Connect with us

Stocks

3 Helium Stocks to Capitalize on The Shortage

We are actually in the middle of a global helium shortage. Let’s take a look at three helium stocks that could capitalize on this shortage.
The post…

Published

on

You might now have heard about it but we are actually in the middle of a global helium shortage. If this trend continues, it could cause the price of helium to skyrocket even higher than it already has. If this happens, it would result in record profits as well as soaring prices for helium stocks.

The State of the Current Helium Shortage

To be fair, this year has had quite a few major news stories. To name just a few, there is the land war in Europe, record inflation and a billionaire buying Twitter like he was shopping for a new car. It’s no wonder that the helium shortage is getting buried in the news cycle. On top of that, there have also been plenty of shortages recently. So many, in fact, that’s it’s getting hard to keep track.

For example, there was a shortage of toilet paper, masks and medical equipment almost immediately after the pandemic started. Shortly after, computer chips fell into a shortage. This chip shortage then led to a low supply of many products, such as new cars. More recently, there is a shortage of baby formula. Now, it’s helium.

At first glance, a helium shortage might not sound like the end of the world. Most of us really only ever use helium to fill up balloons. But, helium is actually used in a lot more industries than you might think.

Helium is used in hard drives, scientific research, medical MRIs, supercomputing and space travel. Notably, government agencies like NASA and the Department of Defense rely heavily on NASA. This fact alone is reason to believe that helium mining will quickly become a priority.

Helium, like natural gas, is also a non-renewable resource. This means that there is a finite amount that can be extracted from the Earth. The companies that can get ahead of this shortage and boost the supply will surely line their pockets doing so. With that in mind, let’s take a look at three helium stocks that could capitalize on the current shortage.

Top Helium Stocks to Buy Now

No. 3 Total Helium (CVE: TOH)

Total Helium is almost as young as the helium shortage itself. It was formed after Wintertide Ventures merged with Brooks Energy Company in 2021. The organization later renamed itself Total Helium. This company might be a newcomer in the helium industry. But, it’s already got its hands on a valuable asset. Namely, North America’s largest conventional onshore natural gas and helium field.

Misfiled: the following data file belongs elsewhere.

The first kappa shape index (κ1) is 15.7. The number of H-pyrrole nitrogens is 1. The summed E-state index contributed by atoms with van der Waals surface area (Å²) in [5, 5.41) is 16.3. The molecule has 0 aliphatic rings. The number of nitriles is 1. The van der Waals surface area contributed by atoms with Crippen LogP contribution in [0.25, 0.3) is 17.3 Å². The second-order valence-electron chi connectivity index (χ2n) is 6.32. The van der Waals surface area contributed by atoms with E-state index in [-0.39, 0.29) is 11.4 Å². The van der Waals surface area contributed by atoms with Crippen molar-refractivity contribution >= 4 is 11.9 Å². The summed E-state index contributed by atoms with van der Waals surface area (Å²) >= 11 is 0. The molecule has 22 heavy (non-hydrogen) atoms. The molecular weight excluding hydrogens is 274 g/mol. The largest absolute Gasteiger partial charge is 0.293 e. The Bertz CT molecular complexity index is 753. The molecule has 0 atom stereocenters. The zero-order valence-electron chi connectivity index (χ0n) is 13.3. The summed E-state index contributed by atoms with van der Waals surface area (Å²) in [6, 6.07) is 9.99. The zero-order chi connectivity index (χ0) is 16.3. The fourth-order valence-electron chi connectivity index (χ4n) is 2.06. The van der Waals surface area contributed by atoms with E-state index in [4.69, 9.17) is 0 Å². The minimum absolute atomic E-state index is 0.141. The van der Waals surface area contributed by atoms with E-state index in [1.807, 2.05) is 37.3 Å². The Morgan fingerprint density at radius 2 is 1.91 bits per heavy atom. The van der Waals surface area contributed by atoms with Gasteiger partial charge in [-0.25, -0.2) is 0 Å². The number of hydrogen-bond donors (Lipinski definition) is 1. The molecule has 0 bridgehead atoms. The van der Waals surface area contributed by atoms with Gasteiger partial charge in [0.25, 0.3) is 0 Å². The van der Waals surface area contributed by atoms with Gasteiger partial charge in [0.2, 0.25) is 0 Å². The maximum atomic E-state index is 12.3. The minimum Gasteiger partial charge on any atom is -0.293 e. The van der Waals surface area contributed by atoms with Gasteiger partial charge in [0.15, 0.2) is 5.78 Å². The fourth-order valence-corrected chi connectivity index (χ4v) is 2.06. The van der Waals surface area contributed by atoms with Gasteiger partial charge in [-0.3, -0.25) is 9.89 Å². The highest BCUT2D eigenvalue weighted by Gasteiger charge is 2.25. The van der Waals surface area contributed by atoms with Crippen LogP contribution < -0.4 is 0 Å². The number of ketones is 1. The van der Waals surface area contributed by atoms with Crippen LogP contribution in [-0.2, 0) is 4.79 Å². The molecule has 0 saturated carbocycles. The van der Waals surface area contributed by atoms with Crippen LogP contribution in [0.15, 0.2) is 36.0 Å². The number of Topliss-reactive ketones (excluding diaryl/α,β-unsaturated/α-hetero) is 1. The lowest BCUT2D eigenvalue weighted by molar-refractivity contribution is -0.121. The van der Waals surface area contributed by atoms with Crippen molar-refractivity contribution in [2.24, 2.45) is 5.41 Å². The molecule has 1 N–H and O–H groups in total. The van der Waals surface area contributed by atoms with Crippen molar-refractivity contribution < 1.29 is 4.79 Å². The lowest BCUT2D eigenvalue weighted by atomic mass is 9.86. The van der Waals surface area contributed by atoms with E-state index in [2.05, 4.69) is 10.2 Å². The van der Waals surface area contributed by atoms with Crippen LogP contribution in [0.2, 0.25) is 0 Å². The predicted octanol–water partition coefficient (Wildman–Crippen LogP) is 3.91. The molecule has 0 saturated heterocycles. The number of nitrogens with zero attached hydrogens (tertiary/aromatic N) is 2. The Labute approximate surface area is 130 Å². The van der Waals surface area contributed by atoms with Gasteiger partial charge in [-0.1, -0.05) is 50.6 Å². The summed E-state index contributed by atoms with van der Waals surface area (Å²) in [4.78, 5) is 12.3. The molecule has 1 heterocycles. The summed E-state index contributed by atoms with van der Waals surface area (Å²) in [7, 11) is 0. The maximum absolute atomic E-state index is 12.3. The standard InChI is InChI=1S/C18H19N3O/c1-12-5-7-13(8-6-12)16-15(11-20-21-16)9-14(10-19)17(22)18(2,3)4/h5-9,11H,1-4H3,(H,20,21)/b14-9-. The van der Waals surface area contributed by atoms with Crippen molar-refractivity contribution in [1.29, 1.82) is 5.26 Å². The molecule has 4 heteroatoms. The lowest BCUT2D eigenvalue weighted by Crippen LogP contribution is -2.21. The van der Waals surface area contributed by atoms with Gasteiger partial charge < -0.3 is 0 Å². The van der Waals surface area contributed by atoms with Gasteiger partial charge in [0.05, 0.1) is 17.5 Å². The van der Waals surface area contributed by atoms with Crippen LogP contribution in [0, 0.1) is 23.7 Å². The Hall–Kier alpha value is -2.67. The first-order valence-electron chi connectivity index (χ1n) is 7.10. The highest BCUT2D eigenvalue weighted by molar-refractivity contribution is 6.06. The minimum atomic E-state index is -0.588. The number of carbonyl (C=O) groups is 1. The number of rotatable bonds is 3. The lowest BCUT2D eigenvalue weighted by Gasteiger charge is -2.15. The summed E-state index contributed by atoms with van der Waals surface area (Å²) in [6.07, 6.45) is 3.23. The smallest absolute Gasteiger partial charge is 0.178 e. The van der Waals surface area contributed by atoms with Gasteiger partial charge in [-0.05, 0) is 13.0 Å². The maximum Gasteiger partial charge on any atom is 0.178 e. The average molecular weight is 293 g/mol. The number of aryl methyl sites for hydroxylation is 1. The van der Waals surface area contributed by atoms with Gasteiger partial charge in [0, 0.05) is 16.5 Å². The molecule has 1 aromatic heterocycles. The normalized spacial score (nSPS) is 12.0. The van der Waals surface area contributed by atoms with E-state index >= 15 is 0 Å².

This gas and helium field is called the Hugoton Gas Field and is located in Western Kansas. Boltz35B is an 86,000-acre drilling project that plans to extend this field.

In regards to drilling, Total Helium is really just getting the ball rolling. It started trading on ​​The TSX Venture Exchange on November 11, 2021. Just three days later, it started drilling in Boltz 35B. Impressively, it has already landed a purchase agreement to sell its helium. It struck a deal with an unnamed leading global industrial gases company that committed to buying helium from Total Helium.

Total Helium has received two payments of $950,000. If its drilling operations continue to be successful, it has a good chance of being one of the best helium stocks to buy during 2022.

No. 2 Desert Mountain Energy (CVE: DME)

Another one of the best helium stocks to buy is Desert Mountain Energy. Desert Mountain Energy owns mineral leases to 85,000 acres of land in Northeastern Arizona. This another hotbed area that’s known to be rich in helium. Desert Mountain Energy has already drilled four wells on this land. Notably, it also completed this drilling process entirely with equity. Desert Mountain Energy currently has no debt on its wells.

On top of that, it has enough cash to complete a well on the McCauley Helium Field. It plans to make this well operational as early as Q3 2022. Desert Mountain Energy shows no sign of slowing down anytime soon. It plans to build 60-70 more wells on its leased area over the next 5 years. For this reason, it could remain one of the best helium stocks to buy and hold for the immediate future.

Helium Stocks No. 1 Air Products & Chemicals Inc (NYSE: APD)

Those first two helium stocks are pure plays. This means that they pretty much exclusively mine helium. Additionally, they are both much younger companies. For this reason, investing in them based on the helium shortage could yield higher returns. However, they are also both slightly risky. If something happens to their main projects then they won’t have much other revenue to rely on. Air Products & Chemicals, on the other hand, is much more diversified.

Air Products & Chemicals is a global supplier of dozens of gases. This includes argon, carbon dioxide, carbon monoxide, oxygen, hydrogen, nitrogen and helium. As far as its helium business, it has developed leading technology for extraction, production, distribution and storage.

Air Products & Chemicals is also already highly profitable. It posted a 2021 annual revenue of $10.32 billion and a net income of $2.1 billion. If you are looking for a slightly safer helium stock, Air Products & Chemicals is a good choice.

Before leaving you, I have one last comment that’s applicable to all of these helium stocks. Before investing in helium stocks, be sure to thoroughly research the company. This step is also crucial, but particularly so for natural resource companies. These companies almost always need to jump through regulatory hoops in order to begin mining. This process also includes environmental impact statements. If a company doesn’t have the proper approval, it could delay its drilling for months and sometimes even cancel it altogether.

I hope you’ve found this article valuable in learning about a few helium stocks to buy. Please remember that I’m not a financial advisor and am just offering my own research and commentary. As usual, please base all investment decisions on your own due diligence.

The post 3 Helium Stocks to Capitalize on The Shortage appeared first on Investment U.

Read More

Continue Reading

Stocks

Zillow Case-Shiller Forecast for May: Slowing House Price Growth